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We wish we could do capabilities, but caps break the C model and the C pointer representation, so selling a caps machine seems unlikely. There are subtle difference between the Mill grant-based model and caps, most evident when the argument to the RPC is some kind of linked structure such as a graph. In Mill it’s easy to pass a single node and annoying to pass the whole graph; in caps it’s vice versa.
1) Re task switch: It depends on what you mean by “task”; Mill hardware is below that level and does not dictate the task model. If you mean something heavyweight with accounting quanta and all then yes, the OS must be involved, because the hardware doesn’t do accounting. If you mean something lightweight such as a thread of control then no, the OS doesn’t need to be involved. Our next talk will probably be on threading and will cover this.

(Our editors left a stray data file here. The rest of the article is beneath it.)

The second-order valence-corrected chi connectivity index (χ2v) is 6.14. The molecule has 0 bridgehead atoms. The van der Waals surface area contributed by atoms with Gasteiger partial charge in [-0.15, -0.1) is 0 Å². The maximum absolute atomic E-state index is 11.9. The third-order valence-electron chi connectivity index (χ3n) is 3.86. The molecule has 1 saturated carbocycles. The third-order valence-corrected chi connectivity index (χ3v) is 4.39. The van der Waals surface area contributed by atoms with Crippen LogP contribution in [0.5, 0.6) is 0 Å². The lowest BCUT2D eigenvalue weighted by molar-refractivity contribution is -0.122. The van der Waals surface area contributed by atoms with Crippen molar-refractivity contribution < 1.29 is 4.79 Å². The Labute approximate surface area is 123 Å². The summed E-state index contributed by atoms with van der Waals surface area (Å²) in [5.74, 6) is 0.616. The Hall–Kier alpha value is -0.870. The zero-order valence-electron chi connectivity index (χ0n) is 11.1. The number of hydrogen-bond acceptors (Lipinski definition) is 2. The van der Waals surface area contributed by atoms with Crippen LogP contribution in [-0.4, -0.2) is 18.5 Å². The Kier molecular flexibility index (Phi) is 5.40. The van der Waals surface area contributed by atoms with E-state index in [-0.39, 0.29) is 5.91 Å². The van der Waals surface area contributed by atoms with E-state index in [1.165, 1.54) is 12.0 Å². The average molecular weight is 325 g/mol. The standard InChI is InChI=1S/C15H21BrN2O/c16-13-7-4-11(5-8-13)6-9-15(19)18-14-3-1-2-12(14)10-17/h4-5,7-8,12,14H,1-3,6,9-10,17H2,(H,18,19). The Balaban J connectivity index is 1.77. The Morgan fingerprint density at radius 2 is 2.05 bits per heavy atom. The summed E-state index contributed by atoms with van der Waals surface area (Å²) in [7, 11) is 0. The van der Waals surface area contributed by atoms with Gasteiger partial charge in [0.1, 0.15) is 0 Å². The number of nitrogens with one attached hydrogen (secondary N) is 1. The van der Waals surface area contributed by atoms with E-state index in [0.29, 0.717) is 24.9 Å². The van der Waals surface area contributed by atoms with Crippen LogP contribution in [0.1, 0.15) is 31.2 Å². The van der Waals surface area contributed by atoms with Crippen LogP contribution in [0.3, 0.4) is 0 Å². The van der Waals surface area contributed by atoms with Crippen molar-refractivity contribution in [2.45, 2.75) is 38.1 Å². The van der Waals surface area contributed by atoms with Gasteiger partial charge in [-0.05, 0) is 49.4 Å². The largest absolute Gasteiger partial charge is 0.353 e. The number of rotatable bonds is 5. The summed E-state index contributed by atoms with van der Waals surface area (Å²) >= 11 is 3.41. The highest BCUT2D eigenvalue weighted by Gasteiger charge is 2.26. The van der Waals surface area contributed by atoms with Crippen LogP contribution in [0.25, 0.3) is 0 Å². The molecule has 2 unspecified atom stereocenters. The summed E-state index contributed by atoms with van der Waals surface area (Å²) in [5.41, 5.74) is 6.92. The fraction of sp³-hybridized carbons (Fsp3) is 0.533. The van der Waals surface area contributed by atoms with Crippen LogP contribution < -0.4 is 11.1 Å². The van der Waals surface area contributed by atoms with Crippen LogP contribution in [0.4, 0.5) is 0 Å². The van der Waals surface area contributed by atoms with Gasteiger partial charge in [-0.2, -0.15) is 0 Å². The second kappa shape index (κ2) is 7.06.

2) Re availability: Not yet, though we hope to put the sim on the cloud at some point.
3) Gate count: I have no clue, I’m a software guy. I wouldn’t trust the hardware guys on this either.
4) Turf across cores/chips: Turf works fine across cores in a multicore, although there are the usual atomicity issues in updating the protection info. By design Mill does not extend it’s environment across chips; there’s no interchip shared memory, so there’s no interchip memory protection. Use message passing protocols instead.
5) Core counts: See “Gate count” above.